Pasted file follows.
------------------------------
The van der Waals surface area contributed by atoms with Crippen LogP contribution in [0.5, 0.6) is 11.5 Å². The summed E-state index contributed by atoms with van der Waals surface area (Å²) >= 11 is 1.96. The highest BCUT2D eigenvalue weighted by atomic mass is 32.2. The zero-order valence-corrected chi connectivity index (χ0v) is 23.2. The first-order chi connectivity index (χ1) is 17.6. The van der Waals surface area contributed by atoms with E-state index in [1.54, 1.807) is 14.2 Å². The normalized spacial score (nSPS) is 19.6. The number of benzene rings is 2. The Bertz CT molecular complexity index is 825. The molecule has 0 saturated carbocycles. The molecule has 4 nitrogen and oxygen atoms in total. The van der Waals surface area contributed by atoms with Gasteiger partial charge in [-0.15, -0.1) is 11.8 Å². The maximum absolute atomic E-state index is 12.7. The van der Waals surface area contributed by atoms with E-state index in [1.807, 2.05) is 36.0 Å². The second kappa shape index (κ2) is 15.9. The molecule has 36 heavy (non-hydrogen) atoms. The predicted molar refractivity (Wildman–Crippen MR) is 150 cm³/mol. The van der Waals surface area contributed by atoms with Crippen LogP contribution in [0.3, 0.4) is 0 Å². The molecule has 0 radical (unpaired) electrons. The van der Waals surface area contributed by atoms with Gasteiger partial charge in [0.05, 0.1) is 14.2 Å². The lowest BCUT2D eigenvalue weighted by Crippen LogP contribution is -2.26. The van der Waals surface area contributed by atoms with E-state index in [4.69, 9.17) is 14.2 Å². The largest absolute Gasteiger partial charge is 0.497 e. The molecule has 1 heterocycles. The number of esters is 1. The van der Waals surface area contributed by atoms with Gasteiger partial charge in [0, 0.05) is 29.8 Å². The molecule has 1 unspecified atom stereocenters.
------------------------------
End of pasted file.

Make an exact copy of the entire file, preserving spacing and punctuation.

The van der Waals surface area contributed by atoms with Crippen LogP contribution in [0.5, 0.6) is 11.5 Å². The summed E-state index contributed by atoms with van der Waals surface area (Å²) >= 11 is 1.96. The highest BCUT2D eigenvalue weighted by atomic mass is 32.2. The zero-order valence-corrected chi connectivity index (χ0v) is 23.2. The first-order chi connectivity index (χ1) is 17.6. The van der Waals surface area contributed by atoms with E-state index in [1.54, 1.807) is 14.2 Å². The normalized spacial score (nSPS) is 19.6. The number of benzene rings is 2. The Bertz CT molecular complexity index is 825. The molecule has 0 saturated carbocycles. The molecule has 4 nitrogen and oxygen atoms in total. The van der Waals surface area contributed by atoms with Gasteiger partial charge in [-0.15, -0.1) is 11.8 Å². The maximum absolute atomic E-state index is 12.7. The van der Waals surface area contributed by atoms with E-state index in [1.807, 2.05) is 36.0 Å². The second kappa shape index (κ2) is 15.9. The molecule has 36 heavy (non-hydrogen) atoms. The predicted molar refractivity (Wildman–Crippen MR) is 150 cm³/mol. The van der Waals surface area contributed by atoms with Crippen LogP contribution in [0.3, 0.4) is 0 Å². The molecule has 0 radical (unpaired) electrons. The van der Waals surface area contributed by atoms with Gasteiger partial charge in [0.05, 0.1) is 14.2 Å². The lowest BCUT2D eigenvalue weighted by Crippen LogP contribution is -2.26. The van der Waals surface area contributed by atoms with E-state index in [4.69, 9.17) is 14.2 Å². The largest absolute Gasteiger partial charge is 0.497 e. The molecule has 1 heterocycles. The number of esters is 1. The van der Waals surface area contributed by atoms with Gasteiger partial charge in [0, 0.05) is 29.8 Å². The molecule has 1 unspecified atom stereocenters.